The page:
Depicting such issues on a premium series positions I May Destroy You to destigmatize discussions of sexual assault on a mass scale. In witnessing characters experience sexual trauma throughout the series, survivors of sexual assault gain long-overdue representation. Through inventive storytelling and character development, Coel introduces new voices and perspectives that are often relegated to the margins of broader cultural discussions.
I May Destroy You seeks to dispel the so-called “gray area” of consent– and more specifically, the transgressions that occur when it’s granted under false pretenses. Doing so gives voice to survivors that have experienced a situation where it’s uncertain if a crime has occurred, but they still feel violated. Coel employs skillful manipulations and crafted misunderstandings to highlight how gaslighting blurs the survivors grasp of narrative and reality, placing the goal of healing even further out of reach.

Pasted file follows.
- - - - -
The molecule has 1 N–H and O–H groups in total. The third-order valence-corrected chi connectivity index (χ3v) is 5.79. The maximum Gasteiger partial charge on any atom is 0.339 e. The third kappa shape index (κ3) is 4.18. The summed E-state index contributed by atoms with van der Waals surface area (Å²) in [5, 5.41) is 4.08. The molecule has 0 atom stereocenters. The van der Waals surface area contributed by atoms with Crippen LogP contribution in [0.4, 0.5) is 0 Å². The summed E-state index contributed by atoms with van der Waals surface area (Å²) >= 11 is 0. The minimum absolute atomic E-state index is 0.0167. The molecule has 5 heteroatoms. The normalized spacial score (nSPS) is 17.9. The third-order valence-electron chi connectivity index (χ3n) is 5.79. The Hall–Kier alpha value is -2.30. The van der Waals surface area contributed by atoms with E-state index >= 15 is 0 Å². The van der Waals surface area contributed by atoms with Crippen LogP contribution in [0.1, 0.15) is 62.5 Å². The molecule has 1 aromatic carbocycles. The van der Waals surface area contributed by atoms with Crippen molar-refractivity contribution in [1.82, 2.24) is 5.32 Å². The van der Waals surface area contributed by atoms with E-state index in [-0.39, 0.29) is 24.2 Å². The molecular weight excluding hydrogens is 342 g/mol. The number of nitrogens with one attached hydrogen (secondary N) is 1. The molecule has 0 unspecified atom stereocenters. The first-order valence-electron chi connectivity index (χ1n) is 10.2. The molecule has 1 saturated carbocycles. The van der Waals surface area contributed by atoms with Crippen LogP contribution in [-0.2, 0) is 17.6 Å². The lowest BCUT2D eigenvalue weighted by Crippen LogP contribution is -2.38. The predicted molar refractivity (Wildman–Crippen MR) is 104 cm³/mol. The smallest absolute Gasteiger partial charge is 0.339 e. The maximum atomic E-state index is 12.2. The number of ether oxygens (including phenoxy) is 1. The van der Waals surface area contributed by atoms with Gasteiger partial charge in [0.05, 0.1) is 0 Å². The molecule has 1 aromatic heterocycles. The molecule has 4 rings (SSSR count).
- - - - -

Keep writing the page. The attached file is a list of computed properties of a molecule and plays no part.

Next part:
With the inclusion of often overlooked aspects of assault, characters and viewers are purposely forced into a place of discomfort. In doing so, the audience is led to acknowledge these issues within our communities, and we’re reminded that coping looks different for every survivor.
In the powerful finale, we learn that Arabella has been returning to Ego Death, the bar where she was raped, for a year to stake out and hopefully confront her rapist. However, she begins to question what that sort of closure would look like, wondering what she would do if she came face to face with her attacker.